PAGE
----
Pope Francis has announced a toughening up of the miracle approval process for potential saints, ruling that a near unanimous agreement of medical experts was needed and that they cannot be paid for their services in cash, reports The Tablet.
The latest changes, announced by the Vatican on Saturday, state that five out of seven - or four out of six - medical experts must agree that a miraculous cure has taken place while a possible one cannot be assessed more than three times.
Remuneration for the medical advisers, the rules added, should be made only by bank transfer, in an attempt to bring more transparency to the saint-making process which, according to some estimates, costs as much as $750,000.
The banning of cash payments came on the same day the Holy See announced it had signed the United Nations convention against corruption designed to clamp down on bribery, embezzlement, and money laundering, in what is another sign of the Pope’s determination to clean up the Vatican.
The process to declare someone a saint has been subject to controversy recently with leaked documents in the latest Vatileaks scandal revealing that millions of euros involved in canonisation causes had been left unaccounted for.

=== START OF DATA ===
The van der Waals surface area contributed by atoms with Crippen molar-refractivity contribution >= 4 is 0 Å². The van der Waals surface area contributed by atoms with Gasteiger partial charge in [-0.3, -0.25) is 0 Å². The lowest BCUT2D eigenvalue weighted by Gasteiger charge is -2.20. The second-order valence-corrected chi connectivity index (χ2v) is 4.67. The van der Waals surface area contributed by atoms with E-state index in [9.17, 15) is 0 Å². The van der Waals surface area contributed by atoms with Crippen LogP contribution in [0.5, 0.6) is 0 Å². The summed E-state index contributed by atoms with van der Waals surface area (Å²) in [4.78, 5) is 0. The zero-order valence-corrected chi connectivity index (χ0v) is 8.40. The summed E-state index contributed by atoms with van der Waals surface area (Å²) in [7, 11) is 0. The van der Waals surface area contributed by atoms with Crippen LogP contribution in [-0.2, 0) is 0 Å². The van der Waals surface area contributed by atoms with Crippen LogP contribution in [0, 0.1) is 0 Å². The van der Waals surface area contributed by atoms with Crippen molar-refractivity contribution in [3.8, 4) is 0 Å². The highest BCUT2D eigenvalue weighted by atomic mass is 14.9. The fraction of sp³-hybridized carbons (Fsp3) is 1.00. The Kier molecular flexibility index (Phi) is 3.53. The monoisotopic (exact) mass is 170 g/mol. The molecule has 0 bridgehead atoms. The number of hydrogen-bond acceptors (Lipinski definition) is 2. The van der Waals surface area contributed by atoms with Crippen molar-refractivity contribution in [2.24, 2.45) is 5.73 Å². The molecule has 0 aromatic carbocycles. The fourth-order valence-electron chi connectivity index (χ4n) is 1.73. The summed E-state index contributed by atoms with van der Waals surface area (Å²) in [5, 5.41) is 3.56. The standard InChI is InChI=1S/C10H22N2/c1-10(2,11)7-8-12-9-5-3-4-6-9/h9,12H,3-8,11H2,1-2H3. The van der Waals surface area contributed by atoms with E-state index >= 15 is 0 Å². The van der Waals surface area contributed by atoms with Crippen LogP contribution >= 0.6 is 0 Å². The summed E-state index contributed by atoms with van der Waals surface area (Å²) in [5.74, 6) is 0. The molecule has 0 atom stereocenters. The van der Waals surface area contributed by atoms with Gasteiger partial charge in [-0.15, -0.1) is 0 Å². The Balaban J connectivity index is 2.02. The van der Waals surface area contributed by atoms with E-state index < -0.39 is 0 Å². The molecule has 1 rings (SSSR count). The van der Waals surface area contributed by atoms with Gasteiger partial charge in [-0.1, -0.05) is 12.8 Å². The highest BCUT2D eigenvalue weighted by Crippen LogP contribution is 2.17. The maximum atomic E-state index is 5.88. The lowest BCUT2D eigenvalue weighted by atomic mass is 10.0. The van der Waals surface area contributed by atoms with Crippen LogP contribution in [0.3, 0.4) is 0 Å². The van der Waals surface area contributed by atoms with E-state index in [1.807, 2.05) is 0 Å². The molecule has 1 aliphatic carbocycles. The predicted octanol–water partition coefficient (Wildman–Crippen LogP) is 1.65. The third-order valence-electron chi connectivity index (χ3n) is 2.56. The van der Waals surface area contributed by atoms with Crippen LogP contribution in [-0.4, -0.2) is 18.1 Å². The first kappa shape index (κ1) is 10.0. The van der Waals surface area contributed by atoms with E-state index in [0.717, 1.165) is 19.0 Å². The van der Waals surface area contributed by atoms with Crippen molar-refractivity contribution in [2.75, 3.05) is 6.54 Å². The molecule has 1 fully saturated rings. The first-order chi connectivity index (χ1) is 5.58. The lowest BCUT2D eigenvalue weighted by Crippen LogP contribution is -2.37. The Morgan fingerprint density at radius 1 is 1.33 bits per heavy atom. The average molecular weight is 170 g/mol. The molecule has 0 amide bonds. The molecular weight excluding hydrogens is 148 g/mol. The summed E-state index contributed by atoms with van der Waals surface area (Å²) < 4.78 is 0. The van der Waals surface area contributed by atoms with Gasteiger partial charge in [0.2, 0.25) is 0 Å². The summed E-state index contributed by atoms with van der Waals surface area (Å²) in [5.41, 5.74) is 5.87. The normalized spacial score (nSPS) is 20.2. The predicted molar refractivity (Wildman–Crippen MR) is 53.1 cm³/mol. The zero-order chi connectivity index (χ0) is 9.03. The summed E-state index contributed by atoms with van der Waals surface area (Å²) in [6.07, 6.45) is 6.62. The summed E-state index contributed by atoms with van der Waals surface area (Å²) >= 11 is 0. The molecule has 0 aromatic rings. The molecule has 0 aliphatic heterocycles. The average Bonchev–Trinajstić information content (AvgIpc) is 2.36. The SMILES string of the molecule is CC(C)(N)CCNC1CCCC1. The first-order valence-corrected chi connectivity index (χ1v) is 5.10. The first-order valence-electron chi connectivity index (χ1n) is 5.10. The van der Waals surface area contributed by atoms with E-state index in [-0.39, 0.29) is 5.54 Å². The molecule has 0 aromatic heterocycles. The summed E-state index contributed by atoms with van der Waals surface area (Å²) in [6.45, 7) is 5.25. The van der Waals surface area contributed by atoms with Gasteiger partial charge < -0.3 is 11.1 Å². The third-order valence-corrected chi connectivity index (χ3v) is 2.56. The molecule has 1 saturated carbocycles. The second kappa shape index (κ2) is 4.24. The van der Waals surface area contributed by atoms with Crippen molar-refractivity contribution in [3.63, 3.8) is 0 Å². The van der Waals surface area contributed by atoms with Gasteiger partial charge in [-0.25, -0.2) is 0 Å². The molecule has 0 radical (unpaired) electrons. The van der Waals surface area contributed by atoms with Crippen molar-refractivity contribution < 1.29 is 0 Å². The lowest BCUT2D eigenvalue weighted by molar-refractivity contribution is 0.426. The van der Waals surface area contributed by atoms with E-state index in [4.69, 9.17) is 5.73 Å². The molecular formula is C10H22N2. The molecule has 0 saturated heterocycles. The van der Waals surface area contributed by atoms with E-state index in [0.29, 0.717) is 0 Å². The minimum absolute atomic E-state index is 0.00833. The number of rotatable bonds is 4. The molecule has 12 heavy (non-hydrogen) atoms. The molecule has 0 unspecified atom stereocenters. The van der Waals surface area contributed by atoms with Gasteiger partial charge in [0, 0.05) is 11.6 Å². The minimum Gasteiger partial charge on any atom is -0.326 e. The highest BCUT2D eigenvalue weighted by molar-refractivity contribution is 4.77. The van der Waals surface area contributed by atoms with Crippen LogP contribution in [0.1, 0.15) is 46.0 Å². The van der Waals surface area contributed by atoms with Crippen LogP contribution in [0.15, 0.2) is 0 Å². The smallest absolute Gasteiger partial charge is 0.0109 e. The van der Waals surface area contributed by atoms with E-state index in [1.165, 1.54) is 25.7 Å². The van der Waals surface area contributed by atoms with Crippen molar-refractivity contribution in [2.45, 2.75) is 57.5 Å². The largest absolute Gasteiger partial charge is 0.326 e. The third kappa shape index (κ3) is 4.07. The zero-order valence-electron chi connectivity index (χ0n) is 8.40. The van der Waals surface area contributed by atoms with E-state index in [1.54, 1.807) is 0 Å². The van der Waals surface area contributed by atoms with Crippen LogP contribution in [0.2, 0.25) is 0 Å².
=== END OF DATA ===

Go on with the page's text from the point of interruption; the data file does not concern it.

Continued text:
In his book based on leaked Holy See documents, Italian journalist Gianluigi Nuzzi revealed that a commission set up in 2013 by Pope Francis froze the accounts of almost everyone involved in the work of choosing saints, including one postulator who had more than $1.5 million spread out among three Vatican bank accounts.
But on Saturday Paloma Ovejero, the Deputy Director of the Vatican Press Office, told journalists that medical experts will be paid a total of $5500 (about $750 each) for their work in assessing a potentially miraculous cure. Before the group meets, two experts will undertake preparatory work looking at a case and submit a report. And the president of the group examining the cures can only serve two five-year terms of office.
Reformers have also raised questions about the need for two miracles to be approved by the Vatican in order to declare an individual a saint, with many feeling it unnecessary and theologically dubious.
Stricter procedures for medical examination of miracles (Vatican Insider)
Pretending to be a saint ‘sickens the soul’, says Pope Francis (CNS/The Catholic Herald)